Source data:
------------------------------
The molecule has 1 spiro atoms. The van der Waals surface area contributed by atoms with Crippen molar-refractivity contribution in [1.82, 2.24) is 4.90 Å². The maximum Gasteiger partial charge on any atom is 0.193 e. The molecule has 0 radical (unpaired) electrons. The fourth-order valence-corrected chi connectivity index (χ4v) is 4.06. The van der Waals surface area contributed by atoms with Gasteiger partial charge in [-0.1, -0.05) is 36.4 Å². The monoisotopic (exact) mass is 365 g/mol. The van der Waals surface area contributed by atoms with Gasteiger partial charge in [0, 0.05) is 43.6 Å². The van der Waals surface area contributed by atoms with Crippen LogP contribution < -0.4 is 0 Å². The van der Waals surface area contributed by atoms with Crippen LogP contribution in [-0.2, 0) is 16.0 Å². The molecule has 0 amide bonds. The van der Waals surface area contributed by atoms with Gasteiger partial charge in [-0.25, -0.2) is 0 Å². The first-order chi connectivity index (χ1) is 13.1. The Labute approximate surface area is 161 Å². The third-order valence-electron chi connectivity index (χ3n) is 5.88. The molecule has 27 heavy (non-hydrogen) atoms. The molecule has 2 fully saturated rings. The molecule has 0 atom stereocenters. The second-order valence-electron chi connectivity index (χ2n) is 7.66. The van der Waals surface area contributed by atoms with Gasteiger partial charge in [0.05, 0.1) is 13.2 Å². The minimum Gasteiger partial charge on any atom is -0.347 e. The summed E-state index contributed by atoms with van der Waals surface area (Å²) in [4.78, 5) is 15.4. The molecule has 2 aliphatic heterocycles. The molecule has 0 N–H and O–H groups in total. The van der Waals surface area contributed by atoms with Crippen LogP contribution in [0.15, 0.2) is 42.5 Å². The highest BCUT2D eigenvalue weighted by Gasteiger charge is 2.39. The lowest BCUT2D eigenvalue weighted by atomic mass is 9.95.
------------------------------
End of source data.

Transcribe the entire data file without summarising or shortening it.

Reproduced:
The molecule has 1 spiro atoms. The van der Waals surface area contributed by atoms with Crippen molar-refractivity contribution in [1.82, 2.24) is 4.90 Å². The maximum Gasteiger partial charge on any atom is 0.193 e. The molecule has 0 radical (unpaired) electrons. The fourth-order valence-corrected chi connectivity index (χ4v) is 4.06. The van der Waals surface area contributed by atoms with Gasteiger partial charge in [-0.1, -0.05) is 36.4 Å². The monoisotopic (exact) mass is 365 g/mol. The van der Waals surface area contributed by atoms with Gasteiger partial charge in [0, 0.05) is 43.6 Å². The van der Waals surface area contributed by atoms with Crippen LogP contribution < -0.4 is 0 Å². The van der Waals surface area contributed by atoms with Crippen LogP contribution in [-0.2, 0) is 16.0 Å². The molecule has 0 amide bonds. The van der Waals surface area contributed by atoms with Gasteiger partial charge in [-0.25, -0.2) is 0 Å². The first-order chi connectivity index (χ1) is 13.1. The Labute approximate surface area is 161 Å². The third-order valence-electron chi connectivity index (χ3n) is 5.88. The molecule has 27 heavy (non-hydrogen) atoms. The molecule has 2 fully saturated rings. The molecule has 0 atom stereocenters. The second-order valence-electron chi connectivity index (χ2n) is 7.66. The van der Waals surface area contributed by atoms with Gasteiger partial charge in [0.05, 0.1) is 13.2 Å². The minimum Gasteiger partial charge on any atom is -0.347 e. The summed E-state index contributed by atoms with van der Waals surface area (Å²) in [4.78, 5) is 15.4. The molecule has 2 aliphatic heterocycles. The molecule has 0 N–H and O–H groups in total. The van der Waals surface area contributed by atoms with Crippen LogP contribution in [0.15, 0.2) is 42.5 Å². The highest BCUT2D eigenvalue weighted by Gasteiger charge is 2.39. The lowest BCUT2D eigenvalue weighted by atomic mass is 9.95.